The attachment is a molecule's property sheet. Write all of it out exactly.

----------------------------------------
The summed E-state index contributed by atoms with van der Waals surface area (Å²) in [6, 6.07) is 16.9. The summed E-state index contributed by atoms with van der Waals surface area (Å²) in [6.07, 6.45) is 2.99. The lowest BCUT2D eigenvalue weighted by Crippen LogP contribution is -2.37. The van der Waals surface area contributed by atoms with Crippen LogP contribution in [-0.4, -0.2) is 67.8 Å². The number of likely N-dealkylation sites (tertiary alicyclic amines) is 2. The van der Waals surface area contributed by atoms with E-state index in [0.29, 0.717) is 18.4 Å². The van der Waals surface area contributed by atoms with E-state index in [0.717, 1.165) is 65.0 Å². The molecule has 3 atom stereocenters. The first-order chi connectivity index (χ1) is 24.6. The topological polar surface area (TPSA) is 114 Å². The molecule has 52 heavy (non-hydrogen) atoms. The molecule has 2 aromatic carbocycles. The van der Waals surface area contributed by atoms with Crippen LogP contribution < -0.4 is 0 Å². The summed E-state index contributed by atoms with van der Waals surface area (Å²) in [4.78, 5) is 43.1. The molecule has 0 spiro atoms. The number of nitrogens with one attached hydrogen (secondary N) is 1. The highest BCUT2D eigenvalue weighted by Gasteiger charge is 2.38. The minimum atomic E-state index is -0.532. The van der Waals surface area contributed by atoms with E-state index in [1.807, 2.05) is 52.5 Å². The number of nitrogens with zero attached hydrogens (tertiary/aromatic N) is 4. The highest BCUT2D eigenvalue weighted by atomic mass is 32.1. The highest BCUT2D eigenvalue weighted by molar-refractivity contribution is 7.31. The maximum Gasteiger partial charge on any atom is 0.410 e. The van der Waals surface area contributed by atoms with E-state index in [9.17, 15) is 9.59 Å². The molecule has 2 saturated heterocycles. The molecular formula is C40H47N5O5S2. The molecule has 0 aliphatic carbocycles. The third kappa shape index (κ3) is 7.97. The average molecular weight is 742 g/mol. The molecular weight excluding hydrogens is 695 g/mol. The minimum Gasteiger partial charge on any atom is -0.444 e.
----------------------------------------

The summed E-state index contributed by atoms with van der Waals surface area (Å²) in [6, 6.07) is 16.9. The summed E-state index contributed by atoms with van der Waals surface area (Å²) in [6.07, 6.45) is 2.99. The lowest BCUT2D eigenvalue weighted by Crippen LogP contribution is -2.37. The van der Waals surface area contributed by atoms with Crippen LogP contribution in [-0.4, -0.2) is 67.8 Å². The number of likely N-dealkylation sites (tertiary alicyclic amines) is 2. The van der Waals surface area contributed by atoms with E-state index in [0.29, 0.717) is 18.4 Å². The van der Waals surface area contributed by atoms with E-state index in [0.717, 1.165) is 65.0 Å². The molecule has 3 atom stereocenters. The first-order chi connectivity index (χ1) is 24.6. The topological polar surface area (TPSA) is 114 Å². The molecule has 52 heavy (non-hydrogen) atoms. The molecule has 2 aromatic carbocycles. The van der Waals surface area contributed by atoms with Crippen LogP contribution < -0.4 is 0 Å². The summed E-state index contributed by atoms with van der Waals surface area (Å²) in [4.78, 5) is 43.1. The molecule has 0 spiro atoms. The number of nitrogens with one attached hydrogen (secondary N) is 1. The highest BCUT2D eigenvalue weighted by Gasteiger charge is 2.38. The minimum atomic E-state index is -0.532. The van der Waals surface area contributed by atoms with E-state index in [1.807, 2.05) is 52.5 Å². The number of nitrogens with zero attached hydrogens (tertiary/aromatic N) is 4. The highest BCUT2D eigenvalue weighted by atomic mass is 32.1. The highest BCUT2D eigenvalue weighted by molar-refractivity contribution is 7.31. The maximum Gasteiger partial charge on any atom is 0.410 e. The van der Waals surface area contributed by atoms with E-state index in [9.17, 15) is 9.59 Å². The molecule has 2 saturated heterocycles. The molecular formula is C40H47N5O5S2. The molecule has 0 aliphatic carbocycles. The third kappa shape index (κ3) is 7.97. The average molecular weight is 742 g/mol. The molecular weight excluding hydrogens is 695 g/mol. The minimum Gasteiger partial charge on any atom is -0.444 e.